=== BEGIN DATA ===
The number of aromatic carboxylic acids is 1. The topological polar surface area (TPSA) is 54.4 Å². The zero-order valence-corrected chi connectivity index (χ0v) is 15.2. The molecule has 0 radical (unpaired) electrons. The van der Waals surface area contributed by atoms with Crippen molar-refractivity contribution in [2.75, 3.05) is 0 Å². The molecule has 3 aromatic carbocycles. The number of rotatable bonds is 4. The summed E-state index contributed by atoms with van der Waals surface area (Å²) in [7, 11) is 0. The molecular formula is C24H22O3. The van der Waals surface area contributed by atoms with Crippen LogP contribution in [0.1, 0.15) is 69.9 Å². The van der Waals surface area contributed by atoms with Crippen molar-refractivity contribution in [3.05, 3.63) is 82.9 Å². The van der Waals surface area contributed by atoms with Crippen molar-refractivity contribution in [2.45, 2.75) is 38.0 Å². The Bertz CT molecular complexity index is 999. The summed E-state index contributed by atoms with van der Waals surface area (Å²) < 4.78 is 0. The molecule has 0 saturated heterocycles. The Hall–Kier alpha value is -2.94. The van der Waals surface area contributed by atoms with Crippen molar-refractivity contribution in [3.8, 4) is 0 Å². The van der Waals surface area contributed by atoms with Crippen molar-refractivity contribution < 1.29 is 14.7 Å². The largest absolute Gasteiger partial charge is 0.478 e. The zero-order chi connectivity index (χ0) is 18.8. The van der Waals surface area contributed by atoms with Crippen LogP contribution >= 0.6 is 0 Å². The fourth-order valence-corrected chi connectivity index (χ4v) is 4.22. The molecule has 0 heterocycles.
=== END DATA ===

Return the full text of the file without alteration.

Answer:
The number of aromatic carboxylic acids is 1. The topological polar surface area (TPSA) is 54.4 Å². The zero-order valence-corrected chi connectivity index (χ0v) is 15.2. The molecule has 0 radical (unpaired) electrons. The van der Waals surface area contributed by atoms with Crippen molar-refractivity contribution in [2.75, 3.05) is 0 Å². The molecule has 3 aromatic carbocycles. The number of rotatable bonds is 4. The summed E-state index contributed by atoms with van der Waals surface area (Å²) in [7, 11) is 0. The molecular formula is C24H22O3. The van der Waals surface area contributed by atoms with Crippen LogP contribution in [0.1, 0.15) is 69.9 Å². The van der Waals surface area contributed by atoms with Crippen molar-refractivity contribution in [3.05, 3.63) is 82.9 Å². The van der Waals surface area contributed by atoms with Crippen molar-refractivity contribution in [2.45, 2.75) is 38.0 Å². The Bertz CT molecular complexity index is 999. The summed E-state index contributed by atoms with van der Waals surface area (Å²) < 4.78 is 0. The molecule has 0 saturated heterocycles. The Hall–Kier alpha value is -2.94. The van der Waals surface area contributed by atoms with Crippen molar-refractivity contribution in [3.8, 4) is 0 Å². The van der Waals surface area contributed by atoms with Crippen molar-refractivity contribution < 1.29 is 14.7 Å². The largest absolute Gasteiger partial charge is 0.478 e. The zero-order chi connectivity index (χ0) is 18.8. The van der Waals surface area contributed by atoms with Crippen LogP contribution >= 0.6 is 0 Å². The fourth-order valence-corrected chi connectivity index (χ4v) is 4.22. The molecule has 0 heterocycles.